How good would it be if she’d asked if she could help?
Or just, tell me it’s okay! To take my time, or whatever. Just offer a shred of humanity.
Can you think of a moment since becoming a mum when it all made sense? Either by yourself or with the kids, when it just felt right?
We just went on a family holiday, which was so good. We’ve traveled a lot with Haru, to Japan quite a few times. but he’s 5 and has big feelings! He’s of course still learning to regulate his emotions, but has a lot of intense outbursts. But when we were down at the beach on this holiday, all in the water together… It was actually the beach where I grew up, south of Adelaide. And it felt full circle. There I was, as a mum, standing in the same water where I played as a child. It just felt perfect and light and special. Seeing the boys play in the water… It makes me emotional, because I think the reason I’m so drawn to Nori and why I love our little family is because my upbringing was so disjointed. My parents split up when I was seven. There was a lot of trauma. Having that feeling of togetherness in the place where I grew up was beautiful.
Do you have any Maltese or Japanese traditions in your house? Or do you just write your own?
Getting coffee and pastries and going to the park is one of our traditions. That’s something that’s really special to me. But we have others. We just had Yuki’s 1st birthday and did this Maltese tradition called Quċċija, where you put out objects representing different career paths and see which one they crawl towards.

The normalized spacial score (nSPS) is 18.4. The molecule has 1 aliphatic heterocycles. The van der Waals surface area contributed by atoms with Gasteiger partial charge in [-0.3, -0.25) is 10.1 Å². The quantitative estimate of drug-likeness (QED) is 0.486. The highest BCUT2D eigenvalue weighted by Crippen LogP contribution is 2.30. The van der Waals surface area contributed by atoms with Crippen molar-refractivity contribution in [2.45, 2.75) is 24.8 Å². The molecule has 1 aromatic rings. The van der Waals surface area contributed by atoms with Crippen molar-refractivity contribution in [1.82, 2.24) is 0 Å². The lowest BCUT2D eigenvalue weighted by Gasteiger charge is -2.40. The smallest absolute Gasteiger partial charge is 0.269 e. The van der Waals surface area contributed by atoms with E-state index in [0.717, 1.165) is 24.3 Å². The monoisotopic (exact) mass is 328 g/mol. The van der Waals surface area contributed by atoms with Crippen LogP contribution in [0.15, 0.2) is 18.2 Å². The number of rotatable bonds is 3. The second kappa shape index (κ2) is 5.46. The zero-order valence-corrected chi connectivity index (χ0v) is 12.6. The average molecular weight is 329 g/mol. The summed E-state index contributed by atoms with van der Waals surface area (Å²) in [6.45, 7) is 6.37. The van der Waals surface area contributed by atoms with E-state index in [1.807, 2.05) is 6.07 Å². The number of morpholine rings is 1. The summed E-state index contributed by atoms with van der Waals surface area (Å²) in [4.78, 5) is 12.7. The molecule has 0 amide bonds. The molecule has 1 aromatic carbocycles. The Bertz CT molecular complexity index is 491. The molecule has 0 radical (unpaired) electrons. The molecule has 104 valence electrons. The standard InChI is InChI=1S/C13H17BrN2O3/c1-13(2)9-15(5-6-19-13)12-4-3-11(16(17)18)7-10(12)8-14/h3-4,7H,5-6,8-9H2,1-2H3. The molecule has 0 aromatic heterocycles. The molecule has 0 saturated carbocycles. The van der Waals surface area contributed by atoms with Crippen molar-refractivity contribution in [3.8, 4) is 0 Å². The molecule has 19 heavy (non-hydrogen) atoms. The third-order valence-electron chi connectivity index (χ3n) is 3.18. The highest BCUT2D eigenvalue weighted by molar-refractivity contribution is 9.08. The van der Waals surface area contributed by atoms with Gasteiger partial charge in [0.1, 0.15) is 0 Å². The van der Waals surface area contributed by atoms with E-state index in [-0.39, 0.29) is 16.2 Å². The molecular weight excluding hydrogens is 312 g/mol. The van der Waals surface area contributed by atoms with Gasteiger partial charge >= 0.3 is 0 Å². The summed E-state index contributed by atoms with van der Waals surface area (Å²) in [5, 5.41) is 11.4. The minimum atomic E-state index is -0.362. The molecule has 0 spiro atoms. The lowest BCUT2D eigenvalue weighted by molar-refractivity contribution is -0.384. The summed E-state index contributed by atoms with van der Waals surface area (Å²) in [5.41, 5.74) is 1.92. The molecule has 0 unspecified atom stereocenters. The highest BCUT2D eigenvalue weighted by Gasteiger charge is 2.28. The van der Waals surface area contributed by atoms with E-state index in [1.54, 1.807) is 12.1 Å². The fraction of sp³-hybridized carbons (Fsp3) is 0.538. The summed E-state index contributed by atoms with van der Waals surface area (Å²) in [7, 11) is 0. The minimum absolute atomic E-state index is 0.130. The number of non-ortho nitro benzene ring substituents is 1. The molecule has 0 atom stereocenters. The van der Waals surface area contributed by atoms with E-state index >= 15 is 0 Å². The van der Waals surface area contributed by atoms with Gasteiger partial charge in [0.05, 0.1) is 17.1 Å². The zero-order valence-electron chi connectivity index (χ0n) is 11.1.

What did he pick?
The wooden spoon!
Rainy day activity?
Baking! Usually something like biscuits or an oaty slice
Joni Mitchell – Blue
Sunday morning breakfast ritual?
Crepes with creamed honey and whatever fruit is in season.
Somewhere where there is water. Anglesea or down to the Peninsula.
Last kids’ movie you all enjoyed?
My Neighbour Totoro
Need support with perinatal anxiety and depression? You’re not alone. This is a serious illness that affects up to one in five expecting or new mums and one in ten expecting or new dads. PANDA (Perinatal Anxiety & Depression Australia) is a great resource for women, men and families who need help – click here to find out more.